The elderly had lower rates of all disorders except cognitive impairment, but as this was not ascertained in those under 65 the data are not reported. The young had much higher rates of substance use disorders.

Marital status

In general the currently married had lower rates for all disorders than those who had never married or were presently separated, divorced or widowed.

Country of birth

Migration showed no strong relationship to anxiety or depression, but was associated with a lower rate of substance use disorder.


Urbanicity had no significant relationship with morbidity.


In general, disorders were more frequent in those with less education.


Those in employment had lower rates of all disorders.


In the remainder of the results, the denominator is the 12 CIDI-defined ICD-10 disorders plus the screeners for neurasthenia and personality disorder, that is, 14 disorders in all. Comorbidity, meeting criteria for more than one disorder in the 12 months before interview, was common. Twenty-one per cent of respondents met criteria for at least one of the 14 disorders in the previous 12 months, of these 13.2% reported one disorder, 4.4% two and 3.8% three or more (see Table 3). People with three or more disorders this year were 10 times more likely than people with one disorder to have a current disorder, six times more likely to have had a consultation for a mental problem this year, and seven times more likely to be moderately or severely disabled according to the SF-12 scores (Ware et al, 1996). People with two disorders had intermediate risks on all three measures. The results using the DSM-IV classification were similar.

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Table 3

Relationship between comorbidity, current disorder, service utilisation and disability for persons with one or more ICD-10 (World Health Organization, 1992) disorders in the previous 12 months


The proportion of people who identified their symptoms as being present in the last month compared with the number who met criteria during the previous 12-month period is a measure of chronicity. Focusing on the 143 ICD-10 and screener diagnoses, 59% of cases in the past 12 months identified themselves as currently affected, with neurasthenia (80%) and personality disorders (82%) being most chronic, substance use disorders (36%) most likely to remit, and the affective (53%) and anxiety disorders (58%) occupying some middle ground. The DSM-IV data are similar.


Disability was measured by the SF-12 and by asking about the number of disability days, both asked with respect to the past 4 weeks. We therefore relate those measures to current disorders or those in the past 30 days for the three groups of ICD-10 disorders and for neurasthenia and for personality disorders (see Table 4). In terms of both disability days and deficits in SF-12 scores, the affective disorders and neurasthenia were associated with the most disablement, and substance use and personality disorders the least. Again, as with chronicity, the anxiety disorders occupied the middle ground. The sum total of disability is an important indicator of the burden of any disease. When the mean numbers of disability days in Table 4 are multiplied by the prevalence in the past month of each disorder group in Table 1, the anxiety disorders account for 31%, the affective disorders 27%, the personality disorders 24%, and the substance use disorders and neurasthenia each account for about 10% of the total disability days per month attributed to these five disorder groups. This calculation does not allow for comorbidity between disorder groups, which will be the topic of a separate paper.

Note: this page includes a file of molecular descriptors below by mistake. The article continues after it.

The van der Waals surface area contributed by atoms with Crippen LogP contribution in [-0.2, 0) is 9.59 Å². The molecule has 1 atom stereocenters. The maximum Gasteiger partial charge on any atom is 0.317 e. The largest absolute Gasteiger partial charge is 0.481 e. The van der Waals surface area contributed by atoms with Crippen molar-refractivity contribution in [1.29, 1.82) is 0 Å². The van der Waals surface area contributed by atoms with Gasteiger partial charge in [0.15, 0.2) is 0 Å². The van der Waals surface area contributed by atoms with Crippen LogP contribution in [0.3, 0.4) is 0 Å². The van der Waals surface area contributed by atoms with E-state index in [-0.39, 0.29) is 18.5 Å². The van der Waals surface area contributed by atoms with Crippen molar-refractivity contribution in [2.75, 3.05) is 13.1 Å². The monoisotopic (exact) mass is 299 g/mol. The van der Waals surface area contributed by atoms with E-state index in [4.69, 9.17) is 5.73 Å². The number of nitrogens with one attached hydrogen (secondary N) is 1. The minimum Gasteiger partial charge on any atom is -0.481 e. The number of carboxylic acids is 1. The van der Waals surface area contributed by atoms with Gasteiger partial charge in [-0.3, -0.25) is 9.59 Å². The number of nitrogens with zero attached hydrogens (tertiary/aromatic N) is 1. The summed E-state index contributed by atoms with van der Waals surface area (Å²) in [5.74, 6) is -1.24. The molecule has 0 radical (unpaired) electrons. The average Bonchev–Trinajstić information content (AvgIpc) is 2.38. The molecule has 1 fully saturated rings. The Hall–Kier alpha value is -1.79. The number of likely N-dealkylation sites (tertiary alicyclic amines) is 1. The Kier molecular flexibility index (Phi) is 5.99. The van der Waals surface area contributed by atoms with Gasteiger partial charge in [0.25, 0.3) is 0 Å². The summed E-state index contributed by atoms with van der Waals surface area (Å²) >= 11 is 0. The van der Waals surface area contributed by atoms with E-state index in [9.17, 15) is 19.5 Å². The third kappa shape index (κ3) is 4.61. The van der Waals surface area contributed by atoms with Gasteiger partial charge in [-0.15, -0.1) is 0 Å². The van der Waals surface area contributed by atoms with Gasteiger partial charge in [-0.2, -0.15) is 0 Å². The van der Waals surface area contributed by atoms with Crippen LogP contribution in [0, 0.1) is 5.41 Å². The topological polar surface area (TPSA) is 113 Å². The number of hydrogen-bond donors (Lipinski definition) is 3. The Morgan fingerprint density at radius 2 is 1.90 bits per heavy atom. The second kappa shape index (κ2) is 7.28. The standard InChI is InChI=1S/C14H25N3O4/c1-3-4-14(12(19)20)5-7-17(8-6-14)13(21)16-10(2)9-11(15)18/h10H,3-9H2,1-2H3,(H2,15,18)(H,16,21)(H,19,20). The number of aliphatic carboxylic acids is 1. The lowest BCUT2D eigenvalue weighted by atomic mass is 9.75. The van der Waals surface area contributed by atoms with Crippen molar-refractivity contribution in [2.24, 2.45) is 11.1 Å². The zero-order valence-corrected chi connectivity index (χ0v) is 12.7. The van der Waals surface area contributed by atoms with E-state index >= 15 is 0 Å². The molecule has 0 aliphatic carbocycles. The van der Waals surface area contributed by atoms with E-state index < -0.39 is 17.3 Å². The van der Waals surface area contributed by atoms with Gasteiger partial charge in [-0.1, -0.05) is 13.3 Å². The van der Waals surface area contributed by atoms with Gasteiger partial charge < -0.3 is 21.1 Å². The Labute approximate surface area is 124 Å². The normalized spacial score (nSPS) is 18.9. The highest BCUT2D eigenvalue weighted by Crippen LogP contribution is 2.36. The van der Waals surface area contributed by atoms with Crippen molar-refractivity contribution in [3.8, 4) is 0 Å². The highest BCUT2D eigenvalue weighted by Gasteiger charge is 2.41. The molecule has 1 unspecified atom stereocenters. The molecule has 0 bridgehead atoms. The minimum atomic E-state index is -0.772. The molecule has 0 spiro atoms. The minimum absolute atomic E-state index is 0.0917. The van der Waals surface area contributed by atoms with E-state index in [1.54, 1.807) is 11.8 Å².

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Table 4

Mean disability days and SF-12 (Ware et al, 1996) scores for current ICD-10 (World Health Organization, 1992) disorder groups

Health service utilisation

In Australia, family physicians (general practitioners (GPs)) are the principal source of treatment for people with any disorder and are gatekeepers for insurance reimbursement for specialist services. Respondents were asked whether they had had a consultation for a mental problem in the past 12 months and whom they had consulted. Respondents were able to describe multiple sources of help but the categories in Table 5 are mutually exclusive. Restricting the analysis to people meeting criteria for any of the 14 disorders at some time during the previous 12 months, 35% reported a consultation for a mental health problem during the year, while 65% did not. Twenty-seven per cent saw a GP, that is, three-quarters of those consulting anyone for a mental health problem. Half (13.2%) saw only the GP for their mental problem, the remainder saw the GP and another health professional as well, usually a mental health specialist (psychiatrist, psychologist, mental health team). Small numbers saw a mental health specialist only, or some other health professional only. Thus, in Australia as elsewhere, the GP is the key to treatment for most people with mental disorders.